Finally…

If you’re going to steal a bike, taking one honoring a fallen cop from the local police headquarters probably isn’t your best choice. What do porn and mountain bike racing have in common? More than you might think.

And with apologies to Snoop and Dre, this rider’s attire ain’t nothin but a G-string.

 

Morning Links: Bikes banned from Burbank bridge; defaced signs led San Diego cyclists astray

It’s official.

Burbank has now banned bikes from the Mariposa Street Bridge over the LA River — whether riding, walking with one, carrying it or standing perfectly still — after speakers in favor of the ban referred to bike riders as “arrogant scofflaws and jerks,” who are apparently incapable of following the rules.

A Burbank councilwoman voted in favor of the ban, apparently because a bike rider advocating for continued access to what was originally intended as a bicycle, equestrian and pedestrian bridge looked like someone who flipped her off once.

No, seriously.

Meanwhile, horse riders arguing in favor of the ban misrepresented LA municipal codes by saying bikes are banned entirely from Griffith Park trails, when the codes actually allow people to walk their bikes like any other pedestrians.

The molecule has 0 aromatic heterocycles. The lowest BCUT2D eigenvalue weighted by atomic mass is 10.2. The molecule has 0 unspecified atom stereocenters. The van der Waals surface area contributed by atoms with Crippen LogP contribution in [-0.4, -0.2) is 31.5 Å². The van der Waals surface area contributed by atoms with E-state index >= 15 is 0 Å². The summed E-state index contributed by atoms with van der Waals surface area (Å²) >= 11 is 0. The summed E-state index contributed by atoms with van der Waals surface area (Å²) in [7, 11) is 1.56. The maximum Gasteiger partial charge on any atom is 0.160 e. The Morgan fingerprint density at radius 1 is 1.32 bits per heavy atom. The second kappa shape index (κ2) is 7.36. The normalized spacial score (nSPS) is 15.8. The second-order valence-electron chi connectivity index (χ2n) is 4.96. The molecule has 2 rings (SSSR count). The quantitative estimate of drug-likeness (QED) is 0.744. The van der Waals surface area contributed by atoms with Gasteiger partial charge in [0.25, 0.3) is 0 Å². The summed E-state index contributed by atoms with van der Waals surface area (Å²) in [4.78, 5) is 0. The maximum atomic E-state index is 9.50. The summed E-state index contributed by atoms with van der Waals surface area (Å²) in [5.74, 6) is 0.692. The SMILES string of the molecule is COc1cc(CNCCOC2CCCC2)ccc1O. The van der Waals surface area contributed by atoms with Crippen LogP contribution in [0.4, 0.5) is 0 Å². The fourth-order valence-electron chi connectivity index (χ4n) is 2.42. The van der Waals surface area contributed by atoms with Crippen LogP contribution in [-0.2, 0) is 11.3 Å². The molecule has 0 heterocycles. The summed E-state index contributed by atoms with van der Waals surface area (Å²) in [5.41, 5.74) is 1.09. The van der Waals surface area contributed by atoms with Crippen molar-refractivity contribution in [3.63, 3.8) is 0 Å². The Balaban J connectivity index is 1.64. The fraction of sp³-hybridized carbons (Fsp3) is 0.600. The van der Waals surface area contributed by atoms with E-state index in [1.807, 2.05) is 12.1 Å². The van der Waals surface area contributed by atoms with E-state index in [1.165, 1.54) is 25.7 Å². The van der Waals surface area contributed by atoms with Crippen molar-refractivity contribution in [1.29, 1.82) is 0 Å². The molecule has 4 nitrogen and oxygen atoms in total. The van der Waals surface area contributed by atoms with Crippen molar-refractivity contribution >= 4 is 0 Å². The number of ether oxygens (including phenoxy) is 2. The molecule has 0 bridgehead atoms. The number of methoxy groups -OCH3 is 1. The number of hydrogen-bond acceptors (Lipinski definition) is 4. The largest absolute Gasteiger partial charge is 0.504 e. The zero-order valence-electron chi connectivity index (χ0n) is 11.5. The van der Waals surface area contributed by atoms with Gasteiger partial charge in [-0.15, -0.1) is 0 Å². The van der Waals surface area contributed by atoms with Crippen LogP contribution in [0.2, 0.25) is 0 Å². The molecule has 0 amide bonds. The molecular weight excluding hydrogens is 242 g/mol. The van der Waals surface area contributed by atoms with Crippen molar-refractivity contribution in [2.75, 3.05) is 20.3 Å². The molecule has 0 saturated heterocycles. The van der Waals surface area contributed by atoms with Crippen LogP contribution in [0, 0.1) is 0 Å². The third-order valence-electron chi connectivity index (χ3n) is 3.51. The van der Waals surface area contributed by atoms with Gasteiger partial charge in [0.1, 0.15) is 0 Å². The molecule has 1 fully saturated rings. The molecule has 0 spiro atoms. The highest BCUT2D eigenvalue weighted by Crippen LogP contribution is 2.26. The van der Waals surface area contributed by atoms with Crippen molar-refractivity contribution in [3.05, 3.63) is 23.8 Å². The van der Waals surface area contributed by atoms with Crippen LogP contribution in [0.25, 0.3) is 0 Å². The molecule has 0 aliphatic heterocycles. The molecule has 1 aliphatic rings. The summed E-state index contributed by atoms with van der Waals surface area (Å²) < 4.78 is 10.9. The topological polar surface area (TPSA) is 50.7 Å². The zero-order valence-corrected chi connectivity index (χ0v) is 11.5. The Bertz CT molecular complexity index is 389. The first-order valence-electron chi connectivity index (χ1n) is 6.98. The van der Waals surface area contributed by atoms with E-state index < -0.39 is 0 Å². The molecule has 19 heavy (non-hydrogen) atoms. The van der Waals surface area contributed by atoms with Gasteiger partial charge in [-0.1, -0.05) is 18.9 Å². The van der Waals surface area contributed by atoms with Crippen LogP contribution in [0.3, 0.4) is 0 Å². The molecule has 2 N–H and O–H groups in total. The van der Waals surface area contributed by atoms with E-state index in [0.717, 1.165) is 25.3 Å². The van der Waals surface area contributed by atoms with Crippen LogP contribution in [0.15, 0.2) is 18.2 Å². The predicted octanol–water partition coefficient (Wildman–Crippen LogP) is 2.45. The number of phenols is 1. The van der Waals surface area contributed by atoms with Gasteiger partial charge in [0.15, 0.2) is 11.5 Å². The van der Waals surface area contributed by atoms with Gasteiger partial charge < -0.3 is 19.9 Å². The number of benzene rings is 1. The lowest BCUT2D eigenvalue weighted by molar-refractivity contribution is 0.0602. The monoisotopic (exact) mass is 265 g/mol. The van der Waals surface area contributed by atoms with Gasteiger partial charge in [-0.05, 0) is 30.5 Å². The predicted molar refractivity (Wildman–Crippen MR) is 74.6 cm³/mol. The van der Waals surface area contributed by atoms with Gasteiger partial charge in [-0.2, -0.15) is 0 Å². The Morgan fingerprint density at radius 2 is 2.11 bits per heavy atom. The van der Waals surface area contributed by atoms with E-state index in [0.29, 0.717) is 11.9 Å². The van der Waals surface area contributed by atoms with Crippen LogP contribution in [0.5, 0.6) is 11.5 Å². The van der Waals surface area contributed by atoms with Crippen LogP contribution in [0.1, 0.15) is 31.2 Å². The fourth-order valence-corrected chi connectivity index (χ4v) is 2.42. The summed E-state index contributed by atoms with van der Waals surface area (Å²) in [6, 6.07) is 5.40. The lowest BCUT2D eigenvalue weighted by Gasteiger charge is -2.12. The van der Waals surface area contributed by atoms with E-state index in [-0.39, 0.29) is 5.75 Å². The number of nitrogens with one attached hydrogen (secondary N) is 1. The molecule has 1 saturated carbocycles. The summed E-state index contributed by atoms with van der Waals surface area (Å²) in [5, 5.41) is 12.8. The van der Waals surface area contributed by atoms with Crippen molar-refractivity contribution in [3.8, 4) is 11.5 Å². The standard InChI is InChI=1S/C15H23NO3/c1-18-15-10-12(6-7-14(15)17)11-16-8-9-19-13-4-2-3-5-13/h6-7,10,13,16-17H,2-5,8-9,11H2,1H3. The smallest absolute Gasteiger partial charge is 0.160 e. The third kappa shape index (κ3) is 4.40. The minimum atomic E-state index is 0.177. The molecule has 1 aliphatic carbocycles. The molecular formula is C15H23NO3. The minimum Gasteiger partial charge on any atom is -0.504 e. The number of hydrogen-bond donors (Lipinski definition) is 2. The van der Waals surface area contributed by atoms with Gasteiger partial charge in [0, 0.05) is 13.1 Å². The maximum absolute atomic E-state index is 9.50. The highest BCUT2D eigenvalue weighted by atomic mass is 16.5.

Calls for a compromise that would allow riders to walk their bikes across the bridge, or cross when no horses were on it, were dismissed by the council.

What’s sad is that the city council not only allowed their residents and others who ride bikes to be unfairly disparaged, they seem to have agreed with them.

Which does not bode well for Burbank bicyclists.

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In case you’ve wondered why so many mountain bikers have had their bikes confiscated for straying onto military property in San Diego, this defaced sign should give you a pretty good idea.

And give the riders a pretty good defense.

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Just weeks after calling the technology highly implausible, Cycling Weekly profiles an e-bike prototype from Lightweight that uses an electromagnetic wheel, based on maglev technology, that can reportedly generate 500 watts and reach speeds up to 62 mph.

Which should greatly enhance sprinting speeds once the pros figure out how to get their hands on it.

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Michael Eisenberg forwards video of a horrifying crash in which a rider was lucky to avoid serious injury when he was sideswiped by a merging truck.